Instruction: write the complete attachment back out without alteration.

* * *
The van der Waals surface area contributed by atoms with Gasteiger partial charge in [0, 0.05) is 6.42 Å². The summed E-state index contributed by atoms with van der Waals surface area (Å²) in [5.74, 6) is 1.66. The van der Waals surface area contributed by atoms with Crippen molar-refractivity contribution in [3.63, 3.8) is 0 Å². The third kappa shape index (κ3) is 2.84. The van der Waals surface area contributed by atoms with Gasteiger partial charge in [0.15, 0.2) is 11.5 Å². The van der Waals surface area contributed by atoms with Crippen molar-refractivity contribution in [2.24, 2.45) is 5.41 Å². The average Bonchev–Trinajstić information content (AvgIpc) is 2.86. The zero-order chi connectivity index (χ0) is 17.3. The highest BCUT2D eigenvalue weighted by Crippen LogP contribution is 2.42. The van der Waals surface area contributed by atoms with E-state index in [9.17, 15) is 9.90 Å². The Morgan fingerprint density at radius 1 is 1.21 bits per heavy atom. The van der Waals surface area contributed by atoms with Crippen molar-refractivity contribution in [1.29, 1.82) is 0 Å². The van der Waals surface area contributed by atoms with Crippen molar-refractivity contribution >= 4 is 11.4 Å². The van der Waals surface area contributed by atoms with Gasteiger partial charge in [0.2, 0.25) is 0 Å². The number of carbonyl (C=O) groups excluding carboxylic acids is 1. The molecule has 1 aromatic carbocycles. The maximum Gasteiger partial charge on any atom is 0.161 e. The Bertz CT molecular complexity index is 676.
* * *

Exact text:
The van der Waals surface area contributed by atoms with Gasteiger partial charge in [0, 0.05) is 6.42 Å². The summed E-state index contributed by atoms with van der Waals surface area (Å²) in [5.74, 6) is 1.66. The van der Waals surface area contributed by atoms with Crippen molar-refractivity contribution in [3.63, 3.8) is 0 Å². The third kappa shape index (κ3) is 2.84. The van der Waals surface area contributed by atoms with Gasteiger partial charge in [0.15, 0.2) is 11.5 Å². The van der Waals surface area contributed by atoms with Crippen molar-refractivity contribution in [2.24, 2.45) is 5.41 Å². The average Bonchev–Trinajstić information content (AvgIpc) is 2.86. The zero-order chi connectivity index (χ0) is 17.3. The highest BCUT2D eigenvalue weighted by Crippen LogP contribution is 2.42. The van der Waals surface area contributed by atoms with E-state index in [9.17, 15) is 9.90 Å². The Morgan fingerprint density at radius 1 is 1.21 bits per heavy atom. The van der Waals surface area contributed by atoms with Crippen molar-refractivity contribution in [1.29, 1.82) is 0 Å². The van der Waals surface area contributed by atoms with Crippen molar-refractivity contribution >= 4 is 11.4 Å². The van der Waals surface area contributed by atoms with Gasteiger partial charge in [0.2, 0.25) is 0 Å². The number of carbonyl (C=O) groups excluding carboxylic acids is 1. The molecule has 1 aromatic carbocycles. The maximum Gasteiger partial charge on any atom is 0.161 e. The Bertz CT molecular complexity index is 676.